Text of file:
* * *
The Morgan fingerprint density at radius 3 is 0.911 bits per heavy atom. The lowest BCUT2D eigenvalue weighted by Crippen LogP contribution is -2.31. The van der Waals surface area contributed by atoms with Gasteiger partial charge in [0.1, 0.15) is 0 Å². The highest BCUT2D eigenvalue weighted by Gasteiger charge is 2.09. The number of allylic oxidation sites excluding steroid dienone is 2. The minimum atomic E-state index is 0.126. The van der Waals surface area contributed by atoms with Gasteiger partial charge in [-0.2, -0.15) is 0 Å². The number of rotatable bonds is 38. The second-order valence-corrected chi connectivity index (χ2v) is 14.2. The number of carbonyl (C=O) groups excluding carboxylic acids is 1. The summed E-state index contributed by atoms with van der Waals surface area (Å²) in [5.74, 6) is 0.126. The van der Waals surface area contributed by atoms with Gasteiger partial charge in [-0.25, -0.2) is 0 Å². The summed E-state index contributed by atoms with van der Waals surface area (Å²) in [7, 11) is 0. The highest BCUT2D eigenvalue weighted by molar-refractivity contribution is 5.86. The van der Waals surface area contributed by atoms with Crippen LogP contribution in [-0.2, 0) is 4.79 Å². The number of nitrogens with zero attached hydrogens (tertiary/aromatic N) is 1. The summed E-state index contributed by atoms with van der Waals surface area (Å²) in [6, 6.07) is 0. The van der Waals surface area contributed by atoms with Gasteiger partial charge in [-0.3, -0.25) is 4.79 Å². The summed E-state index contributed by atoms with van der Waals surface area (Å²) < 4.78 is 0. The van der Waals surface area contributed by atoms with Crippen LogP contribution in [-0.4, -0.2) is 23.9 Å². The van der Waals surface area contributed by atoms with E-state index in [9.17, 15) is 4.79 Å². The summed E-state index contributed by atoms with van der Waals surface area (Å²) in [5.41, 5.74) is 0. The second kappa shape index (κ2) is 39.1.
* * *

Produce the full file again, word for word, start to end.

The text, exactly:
The Morgan fingerprint density at radius 3 is 0.911 bits per heavy atom. The lowest BCUT2D eigenvalue weighted by Crippen LogP contribution is -2.31. The van der Waals surface area contributed by atoms with Gasteiger partial charge in [0.1, 0.15) is 0 Å². The highest BCUT2D eigenvalue weighted by Gasteiger charge is 2.09. The number of allylic oxidation sites excluding steroid dienone is 2. The minimum atomic E-state index is 0.126. The van der Waals surface area contributed by atoms with Gasteiger partial charge in [-0.2, -0.15) is 0 Å². The number of rotatable bonds is 38. The second-order valence-corrected chi connectivity index (χ2v) is 14.2. The number of carbonyl (C=O) groups excluding carboxylic acids is 1. The summed E-state index contributed by atoms with van der Waals surface area (Å²) in [5.74, 6) is 0.126. The van der Waals surface area contributed by atoms with Gasteiger partial charge in [-0.25, -0.2) is 0 Å². The summed E-state index contributed by atoms with van der Waals surface area (Å²) in [7, 11) is 0. The highest BCUT2D eigenvalue weighted by molar-refractivity contribution is 5.86. The van der Waals surface area contributed by atoms with Crippen LogP contribution in [-0.2, 0) is 4.79 Å². The number of nitrogens with zero attached hydrogens (tertiary/aromatic N) is 1. The summed E-state index contributed by atoms with van der Waals surface area (Å²) in [6, 6.07) is 0. The van der Waals surface area contributed by atoms with Gasteiger partial charge in [-0.3, -0.25) is 4.79 Å². The summed E-state index contributed by atoms with van der Waals surface area (Å²) < 4.78 is 0. The van der Waals surface area contributed by atoms with Crippen LogP contribution in [-0.4, -0.2) is 23.9 Å². The van der Waals surface area contributed by atoms with E-state index in [9.17, 15) is 4.79 Å². The summed E-state index contributed by atoms with van der Waals surface area (Å²) in [5.41, 5.74) is 0. The second kappa shape index (κ2) is 39.1.